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Revelations: Experiments in Photography

23 April 2015 | Laura Stevens

The Science Museum presents a fascinating exhibition with Revelations: Experiments in Photography with an original X-ray photograph on display alongside the amazing photoartist work of Hiroshi Sugimoto.

Today we are comfortable with the paradox of seeing the unseen. X-rays can reveal broken bones, foetuses can be miraculously photographed and even primary school text books contain photographs of galaxies light years away. Yet this is a modern phenomenon, with photography only being invented in the 1840s. This huge shift in perception has inevitably had a huge influence on how artists perceive and depict their world, and this relationship is the backbone of Revelations: Experiments in Photography.

The Science Museum’s latest exhibition looks to reveal and interrogate the untold history of the enormous influence of early scientific photography on modern and contemporary art. Revelations examines how subsequent generations of photographers have celebrated, recognised, developed and critiqued the incredible aesthetics that resulted from these early experiments. 

Dr Ben Burbridge, co-curator of Revelations said: “Early scientific photographs both exposed and surpassed the limits of human vision.

“In doing so, they revealed important formal possibilities, and spoke in clear and articulate terms about man’s changing relationship to science and technology.”

The mystique of the early photographers is beautifully articulated in William Henry Fox Talbot’s, the inventor of photography, words in 1839:

“A person unacquainted with the process, if told that nothing of all this was executed by the hand, must imagine that one has at one’s call the Genius of Aladdin’s Lamp.

“And indeed it may also be said, that this is something of the same kind. It is a little bit of magic realised.”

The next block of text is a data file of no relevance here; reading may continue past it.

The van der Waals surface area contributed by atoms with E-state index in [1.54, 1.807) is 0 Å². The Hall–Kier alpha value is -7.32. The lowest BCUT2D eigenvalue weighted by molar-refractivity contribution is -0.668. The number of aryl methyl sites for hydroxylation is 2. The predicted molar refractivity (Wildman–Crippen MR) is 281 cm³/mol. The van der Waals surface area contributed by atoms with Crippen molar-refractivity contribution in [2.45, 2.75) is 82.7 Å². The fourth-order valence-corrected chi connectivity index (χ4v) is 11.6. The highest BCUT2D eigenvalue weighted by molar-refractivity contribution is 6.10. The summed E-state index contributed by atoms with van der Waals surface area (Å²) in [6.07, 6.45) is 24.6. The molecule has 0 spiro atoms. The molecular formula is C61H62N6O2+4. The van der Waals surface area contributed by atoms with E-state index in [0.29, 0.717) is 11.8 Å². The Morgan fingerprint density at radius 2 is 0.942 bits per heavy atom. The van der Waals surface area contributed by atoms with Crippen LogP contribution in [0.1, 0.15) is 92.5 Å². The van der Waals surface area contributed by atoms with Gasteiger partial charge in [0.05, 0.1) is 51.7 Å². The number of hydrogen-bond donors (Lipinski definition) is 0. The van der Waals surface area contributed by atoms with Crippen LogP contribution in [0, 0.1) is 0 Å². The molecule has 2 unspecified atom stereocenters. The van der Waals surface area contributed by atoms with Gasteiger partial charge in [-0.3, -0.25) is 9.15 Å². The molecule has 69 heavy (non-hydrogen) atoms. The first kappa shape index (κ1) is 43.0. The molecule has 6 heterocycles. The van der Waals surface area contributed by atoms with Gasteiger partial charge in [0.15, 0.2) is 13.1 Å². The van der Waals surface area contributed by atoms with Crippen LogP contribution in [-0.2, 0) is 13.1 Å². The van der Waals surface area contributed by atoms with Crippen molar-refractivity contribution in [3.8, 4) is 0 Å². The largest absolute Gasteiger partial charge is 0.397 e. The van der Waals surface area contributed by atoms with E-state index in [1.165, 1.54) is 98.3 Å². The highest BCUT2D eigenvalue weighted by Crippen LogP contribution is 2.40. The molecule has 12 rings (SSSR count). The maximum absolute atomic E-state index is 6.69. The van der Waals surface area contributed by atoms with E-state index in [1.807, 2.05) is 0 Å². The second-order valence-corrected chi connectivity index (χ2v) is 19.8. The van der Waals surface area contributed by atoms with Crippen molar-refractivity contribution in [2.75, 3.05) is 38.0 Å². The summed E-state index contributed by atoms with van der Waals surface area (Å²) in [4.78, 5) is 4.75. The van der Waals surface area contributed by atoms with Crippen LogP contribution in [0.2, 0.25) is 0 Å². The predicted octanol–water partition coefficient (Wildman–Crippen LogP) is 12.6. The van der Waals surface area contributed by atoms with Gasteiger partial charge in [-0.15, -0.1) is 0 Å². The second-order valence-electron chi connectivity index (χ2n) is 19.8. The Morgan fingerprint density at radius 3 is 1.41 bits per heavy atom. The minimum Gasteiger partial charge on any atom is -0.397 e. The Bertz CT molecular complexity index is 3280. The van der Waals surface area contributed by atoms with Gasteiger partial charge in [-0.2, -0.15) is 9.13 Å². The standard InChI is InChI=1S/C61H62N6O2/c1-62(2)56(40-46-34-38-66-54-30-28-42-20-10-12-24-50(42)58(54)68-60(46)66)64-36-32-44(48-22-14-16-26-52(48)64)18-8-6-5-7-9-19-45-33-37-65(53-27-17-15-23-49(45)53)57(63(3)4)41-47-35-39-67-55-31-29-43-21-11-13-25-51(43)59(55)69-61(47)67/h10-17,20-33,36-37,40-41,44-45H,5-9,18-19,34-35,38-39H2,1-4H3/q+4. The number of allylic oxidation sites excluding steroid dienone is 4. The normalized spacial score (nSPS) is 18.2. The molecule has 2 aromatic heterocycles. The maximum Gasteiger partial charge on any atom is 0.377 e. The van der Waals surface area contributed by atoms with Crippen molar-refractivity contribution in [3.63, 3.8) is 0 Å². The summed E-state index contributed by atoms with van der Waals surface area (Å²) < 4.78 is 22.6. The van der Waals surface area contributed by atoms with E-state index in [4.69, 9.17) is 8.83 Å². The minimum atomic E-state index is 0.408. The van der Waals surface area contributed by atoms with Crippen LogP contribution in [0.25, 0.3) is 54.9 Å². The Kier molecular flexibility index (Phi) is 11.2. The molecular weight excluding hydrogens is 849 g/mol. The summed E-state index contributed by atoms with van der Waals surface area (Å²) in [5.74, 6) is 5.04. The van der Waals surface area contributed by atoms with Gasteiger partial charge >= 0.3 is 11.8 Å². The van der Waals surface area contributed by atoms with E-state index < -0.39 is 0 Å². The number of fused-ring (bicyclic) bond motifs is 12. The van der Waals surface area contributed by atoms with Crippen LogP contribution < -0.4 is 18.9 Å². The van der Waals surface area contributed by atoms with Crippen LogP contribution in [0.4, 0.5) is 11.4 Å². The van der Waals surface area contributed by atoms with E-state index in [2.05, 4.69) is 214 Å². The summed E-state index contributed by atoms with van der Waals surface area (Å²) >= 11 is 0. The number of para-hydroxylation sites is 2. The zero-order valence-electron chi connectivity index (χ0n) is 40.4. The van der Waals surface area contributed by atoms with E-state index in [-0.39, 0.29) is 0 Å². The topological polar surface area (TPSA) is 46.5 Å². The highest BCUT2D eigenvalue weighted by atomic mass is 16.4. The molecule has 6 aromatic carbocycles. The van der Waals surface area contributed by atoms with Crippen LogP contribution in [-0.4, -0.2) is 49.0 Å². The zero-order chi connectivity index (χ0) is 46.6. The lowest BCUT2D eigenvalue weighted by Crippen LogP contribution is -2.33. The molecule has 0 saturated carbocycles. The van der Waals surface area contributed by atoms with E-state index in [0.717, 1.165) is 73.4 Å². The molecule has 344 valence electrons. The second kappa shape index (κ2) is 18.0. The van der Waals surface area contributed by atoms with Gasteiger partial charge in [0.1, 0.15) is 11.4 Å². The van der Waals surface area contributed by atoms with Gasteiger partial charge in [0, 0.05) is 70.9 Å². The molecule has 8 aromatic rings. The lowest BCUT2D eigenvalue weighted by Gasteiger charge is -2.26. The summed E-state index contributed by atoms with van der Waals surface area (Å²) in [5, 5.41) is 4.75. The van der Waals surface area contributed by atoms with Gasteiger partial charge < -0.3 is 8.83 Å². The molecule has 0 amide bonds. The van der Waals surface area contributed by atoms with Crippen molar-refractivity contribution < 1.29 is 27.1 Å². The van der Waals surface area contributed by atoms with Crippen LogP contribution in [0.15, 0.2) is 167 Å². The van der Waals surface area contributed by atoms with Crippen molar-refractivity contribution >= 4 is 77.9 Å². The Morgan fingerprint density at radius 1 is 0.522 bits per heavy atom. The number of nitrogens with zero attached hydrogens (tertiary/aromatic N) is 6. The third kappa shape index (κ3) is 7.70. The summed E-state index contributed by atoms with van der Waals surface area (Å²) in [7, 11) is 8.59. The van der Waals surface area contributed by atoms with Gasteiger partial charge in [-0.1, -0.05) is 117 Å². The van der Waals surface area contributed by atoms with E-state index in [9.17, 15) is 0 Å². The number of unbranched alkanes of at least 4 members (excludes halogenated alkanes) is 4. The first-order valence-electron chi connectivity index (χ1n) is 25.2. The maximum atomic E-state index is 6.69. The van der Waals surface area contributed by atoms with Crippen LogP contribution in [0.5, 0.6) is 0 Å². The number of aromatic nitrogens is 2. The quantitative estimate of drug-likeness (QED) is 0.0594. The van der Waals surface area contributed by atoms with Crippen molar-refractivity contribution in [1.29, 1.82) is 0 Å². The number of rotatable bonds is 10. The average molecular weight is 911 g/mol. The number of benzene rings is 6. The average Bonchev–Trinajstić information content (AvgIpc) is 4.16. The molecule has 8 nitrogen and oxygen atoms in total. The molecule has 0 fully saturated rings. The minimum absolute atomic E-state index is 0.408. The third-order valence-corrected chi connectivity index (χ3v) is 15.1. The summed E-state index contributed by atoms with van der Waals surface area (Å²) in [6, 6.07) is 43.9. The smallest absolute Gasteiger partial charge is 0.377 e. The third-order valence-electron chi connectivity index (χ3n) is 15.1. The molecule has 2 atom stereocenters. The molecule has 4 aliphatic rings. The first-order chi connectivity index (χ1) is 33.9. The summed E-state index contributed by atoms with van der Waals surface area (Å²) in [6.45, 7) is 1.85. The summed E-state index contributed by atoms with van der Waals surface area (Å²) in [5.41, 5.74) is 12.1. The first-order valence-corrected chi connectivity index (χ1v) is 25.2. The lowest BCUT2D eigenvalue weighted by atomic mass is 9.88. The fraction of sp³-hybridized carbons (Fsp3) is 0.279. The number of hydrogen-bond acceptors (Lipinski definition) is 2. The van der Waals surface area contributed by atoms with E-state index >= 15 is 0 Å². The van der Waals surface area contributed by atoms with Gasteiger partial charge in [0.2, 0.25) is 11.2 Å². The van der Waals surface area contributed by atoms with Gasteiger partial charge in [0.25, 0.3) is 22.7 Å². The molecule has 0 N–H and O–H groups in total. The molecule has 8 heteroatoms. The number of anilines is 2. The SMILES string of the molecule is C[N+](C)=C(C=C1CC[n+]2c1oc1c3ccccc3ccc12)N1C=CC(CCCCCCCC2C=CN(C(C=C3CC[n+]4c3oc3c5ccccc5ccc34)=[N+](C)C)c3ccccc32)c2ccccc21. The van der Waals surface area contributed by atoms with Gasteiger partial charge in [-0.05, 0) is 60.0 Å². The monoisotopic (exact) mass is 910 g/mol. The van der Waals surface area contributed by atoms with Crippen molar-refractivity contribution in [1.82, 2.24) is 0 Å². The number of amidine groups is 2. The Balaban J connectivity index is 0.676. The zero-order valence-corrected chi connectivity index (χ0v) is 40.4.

The Science Museum displays the “magic” of these early photographs by showing rare scientific photographs from the National Photography Collection for the first time. These include Fox Talbot’s experiments with photomicrography and an original negative of an X-ray.  

The amazement of photography penetrating solid flesh with Wilhelm Rontgen’s X-rays must have been staggering to patients, and just one of the ways as Greg Hobson, co-curator says, “in which photography could lend form to things that were not normally visible to the human eye.”

Capturing deepest dark space on camera was another huge leap in the imaginations of artists and scientists alike, and seeing work from both fields alongside each other emphasises the connection between these two spheres.

Photography also allowed movement to be slowed down and studied, as the camera captured it. For Hobson, ‘photography’s ability to give form to the intangible’, helped expand the study of movement and form in art through immortalising a single instant.

From a science focused beginning, the exhibition flows into the second and third sections: The New Vision: Scientific Photography & Modern Art and After the Future: Early Scientific Photography & Contemporary Art. By depicting the developments in science, alongside movements in art the parallels and correlations are vividly depicted.

In the final room the photographic artists of Hiroshi Sugimoto and Ori Gersht epitomise the blending of these two disciplines, which are often seen as disparate. The images are enormous and display the stunning detail that photography now allows in art, with vivid and exact colours.

The Science Museum has illuminated a hidden area of science and art history in Revelations: Experiments in Photography. Bringing together previously unseen early photographs and stunning contemporary art, Revelations depicts the influences and changes that occurred when science saw through the barrier, and visualised the invisible.

Revelations: Experiments in Photography is at the Science Museum 20 March – 13 September. For tickets go to their website.

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